This sentence is particularly good: "The most immediate failure of the market mechanism lies in the things that the market leaves undone."
Ideas about changing the organization of society in the long run are clearly needed, quite apart from strategies for dealing with an immediate crisis. I would separate out three questions from the many that can be raised. First, do we really need some kind of "new capitalism" rather than an economic system that is not monolithic, draws on a variety of institutions chosen pragmatically, and is based on social values that we can defend ethically?
The second question concerns the kind of economics that is needed today, especially in light of the present economic crisis. How do we assess what is taught and championed among academic economists as a guide to economic policy—including the revival of Keynesian thought in recent months as the crisis has grown fierce? More particularly, what does the present economic crisis tell us about the institutions and priorities to look for? Third, in addition to working our way toward a better assessment of what long-term changes are needed, we have to think—and think fast—about how to get out of the present crisis with as little damage as possible.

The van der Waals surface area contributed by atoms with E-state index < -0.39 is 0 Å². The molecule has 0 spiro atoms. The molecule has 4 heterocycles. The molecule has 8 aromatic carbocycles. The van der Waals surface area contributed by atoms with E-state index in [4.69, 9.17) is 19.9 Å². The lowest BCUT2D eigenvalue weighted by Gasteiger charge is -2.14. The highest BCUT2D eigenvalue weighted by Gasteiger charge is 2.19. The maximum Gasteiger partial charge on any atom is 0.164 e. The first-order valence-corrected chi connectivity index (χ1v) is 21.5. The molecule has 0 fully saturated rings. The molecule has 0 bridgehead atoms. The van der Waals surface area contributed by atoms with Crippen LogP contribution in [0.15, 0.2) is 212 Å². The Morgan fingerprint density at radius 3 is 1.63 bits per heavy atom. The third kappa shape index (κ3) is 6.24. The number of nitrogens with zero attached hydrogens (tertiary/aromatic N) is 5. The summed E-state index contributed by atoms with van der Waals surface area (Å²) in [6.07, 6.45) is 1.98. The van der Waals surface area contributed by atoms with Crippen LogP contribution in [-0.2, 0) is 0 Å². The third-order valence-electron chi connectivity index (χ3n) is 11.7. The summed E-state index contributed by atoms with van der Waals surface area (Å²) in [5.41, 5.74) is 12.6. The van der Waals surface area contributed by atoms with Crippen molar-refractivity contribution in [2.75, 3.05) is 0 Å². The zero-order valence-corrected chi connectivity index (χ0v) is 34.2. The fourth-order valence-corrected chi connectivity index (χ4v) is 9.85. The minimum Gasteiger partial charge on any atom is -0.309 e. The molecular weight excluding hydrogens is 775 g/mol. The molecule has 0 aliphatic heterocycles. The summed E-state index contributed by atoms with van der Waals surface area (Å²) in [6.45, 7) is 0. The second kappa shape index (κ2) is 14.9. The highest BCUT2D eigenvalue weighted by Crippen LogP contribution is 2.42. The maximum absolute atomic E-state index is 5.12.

Thursday, March 12, 2009
Thoughts on Capitalism
In the New York Review of Books, Amartya Sen offers up a primer on Adam Smith, John Maynard Keynes, and Alfred Cecil Pigou. Sen writes: